The Bull Calf

Reviews of Fiction, Poetry, and Literary Criticism

As Always: Memoir of a Life in Writing by Madeleine Gagnon

Reviewed by Allison Holloway

Madeleine Gagnon

As Always: Memoir of a Life in Writing. Talonbooks, 2015.

321 pp.


As Always: Memoir of a Life in Writing explores both the personal and political life of one of Quebec’s most esteemed literary voices and critics, Madeleine Gagnon. Gagnon is the recipient of the Journal de Montreal’s Grand Prix de poésie, the Governor General’s Award for her collection of poetry, Chant pour un Québec lointain, and the Prix Athanase-David for her entire body of work, among others; the English edition of As Always (translated by Phyllis Aronoff and Howard Scott) has also been shortlisted for the 2015 Cole Foundation Prize for Translation (Quebec Writers’ Foundation). Similar to Gagnon’s previous works, As Always explores themes of linguistic, gendered, and political identity, and the inevitable tension between one’s various identities and rural Québécois life. Gagnon’s biography is an elegantly written journey in self-discovery and an exploration of the inherent tensions of being a Québécoise academic in the 1960s.

Gagnon was born into a large family in the small rural Quebec town of Amqui in 1938. At that time the Roman Catholic Church wielded a large influence over the rural populations, and thus controlled Gagnon’s role as a Québécoise woman. Fortunately her parents valued education and, more specifically, a girl’s education. Gagnon’s love of learning was immediate and manifested itself in her voracious reading. The more she read, the more she questioned her faith and a woman’s role in French Quebec society. As Always explores her attempts to reconcile her waning faith and her growing consciousness as an intellectual, indépendiste, and feminist.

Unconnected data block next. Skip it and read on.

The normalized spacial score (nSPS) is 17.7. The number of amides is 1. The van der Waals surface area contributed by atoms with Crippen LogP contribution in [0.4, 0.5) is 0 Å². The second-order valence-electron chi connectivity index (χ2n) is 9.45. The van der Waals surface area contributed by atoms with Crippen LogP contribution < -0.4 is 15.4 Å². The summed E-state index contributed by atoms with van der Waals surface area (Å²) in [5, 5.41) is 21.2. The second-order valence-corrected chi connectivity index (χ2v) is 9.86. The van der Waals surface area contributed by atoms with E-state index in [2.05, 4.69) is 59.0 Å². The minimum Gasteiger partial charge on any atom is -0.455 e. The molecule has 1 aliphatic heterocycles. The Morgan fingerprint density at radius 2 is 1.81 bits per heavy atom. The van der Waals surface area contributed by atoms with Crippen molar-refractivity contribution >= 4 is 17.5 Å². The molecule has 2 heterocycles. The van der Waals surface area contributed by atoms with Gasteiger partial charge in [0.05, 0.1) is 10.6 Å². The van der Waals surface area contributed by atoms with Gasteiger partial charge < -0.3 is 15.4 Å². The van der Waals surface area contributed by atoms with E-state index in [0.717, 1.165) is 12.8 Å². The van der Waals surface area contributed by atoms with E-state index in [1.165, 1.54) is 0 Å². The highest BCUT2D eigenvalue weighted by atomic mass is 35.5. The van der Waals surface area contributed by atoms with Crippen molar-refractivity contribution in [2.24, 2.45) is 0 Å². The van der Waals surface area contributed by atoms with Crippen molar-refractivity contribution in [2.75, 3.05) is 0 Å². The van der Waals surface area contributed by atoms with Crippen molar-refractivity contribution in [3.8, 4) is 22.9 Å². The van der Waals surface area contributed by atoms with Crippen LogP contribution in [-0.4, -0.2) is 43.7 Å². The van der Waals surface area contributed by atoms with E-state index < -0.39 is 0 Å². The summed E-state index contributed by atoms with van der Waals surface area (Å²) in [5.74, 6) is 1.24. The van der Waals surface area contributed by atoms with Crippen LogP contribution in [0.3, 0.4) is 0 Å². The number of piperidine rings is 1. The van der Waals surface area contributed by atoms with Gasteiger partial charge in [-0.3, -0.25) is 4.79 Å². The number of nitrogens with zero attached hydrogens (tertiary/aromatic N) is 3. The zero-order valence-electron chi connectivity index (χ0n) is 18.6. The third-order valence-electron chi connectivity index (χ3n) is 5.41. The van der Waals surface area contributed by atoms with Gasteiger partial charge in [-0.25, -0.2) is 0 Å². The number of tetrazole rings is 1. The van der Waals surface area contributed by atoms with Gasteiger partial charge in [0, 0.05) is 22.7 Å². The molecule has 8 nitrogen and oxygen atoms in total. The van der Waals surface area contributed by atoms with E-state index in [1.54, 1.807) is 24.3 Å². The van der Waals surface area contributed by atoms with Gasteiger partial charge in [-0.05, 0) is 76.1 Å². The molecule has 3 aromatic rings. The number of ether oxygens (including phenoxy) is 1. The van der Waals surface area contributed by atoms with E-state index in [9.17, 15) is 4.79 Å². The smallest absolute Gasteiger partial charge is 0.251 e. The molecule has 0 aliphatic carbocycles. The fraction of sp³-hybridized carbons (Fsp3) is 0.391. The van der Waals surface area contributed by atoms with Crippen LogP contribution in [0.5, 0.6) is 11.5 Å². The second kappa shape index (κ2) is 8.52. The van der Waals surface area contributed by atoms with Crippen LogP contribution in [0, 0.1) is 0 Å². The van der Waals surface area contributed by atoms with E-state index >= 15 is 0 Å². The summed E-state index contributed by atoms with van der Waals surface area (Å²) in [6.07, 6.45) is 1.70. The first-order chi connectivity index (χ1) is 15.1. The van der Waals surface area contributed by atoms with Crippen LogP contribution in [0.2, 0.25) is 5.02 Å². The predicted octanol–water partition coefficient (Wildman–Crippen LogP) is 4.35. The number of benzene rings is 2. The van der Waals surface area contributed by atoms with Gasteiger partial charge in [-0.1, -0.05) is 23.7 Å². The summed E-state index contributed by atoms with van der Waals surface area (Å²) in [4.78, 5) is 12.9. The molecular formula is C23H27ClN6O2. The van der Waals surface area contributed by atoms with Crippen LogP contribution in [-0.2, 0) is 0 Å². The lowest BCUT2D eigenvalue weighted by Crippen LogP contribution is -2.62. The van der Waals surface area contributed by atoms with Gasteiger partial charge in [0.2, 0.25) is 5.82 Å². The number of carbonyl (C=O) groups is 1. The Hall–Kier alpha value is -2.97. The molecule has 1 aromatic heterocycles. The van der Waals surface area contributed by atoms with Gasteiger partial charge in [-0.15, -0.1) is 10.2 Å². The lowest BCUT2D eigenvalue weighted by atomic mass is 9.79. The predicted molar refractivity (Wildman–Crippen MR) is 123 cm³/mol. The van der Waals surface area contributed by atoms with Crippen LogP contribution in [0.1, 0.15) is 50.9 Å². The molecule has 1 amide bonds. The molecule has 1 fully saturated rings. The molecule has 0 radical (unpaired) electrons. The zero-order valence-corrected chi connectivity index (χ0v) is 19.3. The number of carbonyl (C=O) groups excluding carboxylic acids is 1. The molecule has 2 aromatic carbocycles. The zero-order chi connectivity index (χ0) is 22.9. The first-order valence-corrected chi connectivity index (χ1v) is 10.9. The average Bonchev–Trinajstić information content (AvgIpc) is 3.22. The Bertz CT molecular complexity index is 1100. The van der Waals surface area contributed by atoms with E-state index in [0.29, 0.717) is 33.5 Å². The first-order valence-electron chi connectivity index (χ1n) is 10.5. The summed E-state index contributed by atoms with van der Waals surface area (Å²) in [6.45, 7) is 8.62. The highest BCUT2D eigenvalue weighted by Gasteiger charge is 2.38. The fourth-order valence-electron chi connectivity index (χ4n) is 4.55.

As Always is a passionate and in-depth analysis of Gagnon’s coming-to-voice as a Québécoise writer at the same time that the Québécois consciousness was coming to fruition. She leaves Quebec as a young woman to study in Acadie and France, and on her return meets an unrecognizable Quebec, a province in the throes of the Quiet Revolution: “Walking in the streets of Montreal, I was struck by a major change that had taken place during my absence. There were almost no more cassocks or long habits and veils walking along the sidewalks … The churches were emptying” (Gagnon 122). Quebec, and specifically Montreal, were previously under the control of the Roman Catholic Church. The Quiet Revolution, however, took the power back from the Church and gave it to the French people. By the 1960s, her personal contemplations in France – on the power of the Church, on the patriarchy, on women’s roles in society – were legitimized and encouraged in Quebec. The Quiet Revolution secularized Quebec, changed established power dynamics between the French and English, and gave a voice and name to the French people of Quebec—the “Québécois,” who were known previously as French Canadians, which was a name given to them by their English conquerors. Gagnon reflects on those years of colonization and disempowerment and the excitement that the Quiet Revolution brought; she writes, “Everything seemed possible to use now that the dust of centuries of condemnation was being swept away before our very eyes … we were part of a revolution. We would name it. We would write it. We were in an unprecedented time” (123). It was during this empowering and “unprecedented time” that Gagnon first dedicated herself completely to writing and wrote her first book, Les morts-vivants. Although the FLQ, a separatist paramilitary group, was active at the time, Gagnon only briefly speaks of the social violence she witnessed to oppose “violence of every kind” (125). Through prose that borders on the philosophical, she sides with the intellectuals of the time who used rhetoric and passion to envision a new Quebec, one of which she has long dreamt, but also one from which she feels distant. She no longer recognizes the Quebec of her childhood memories.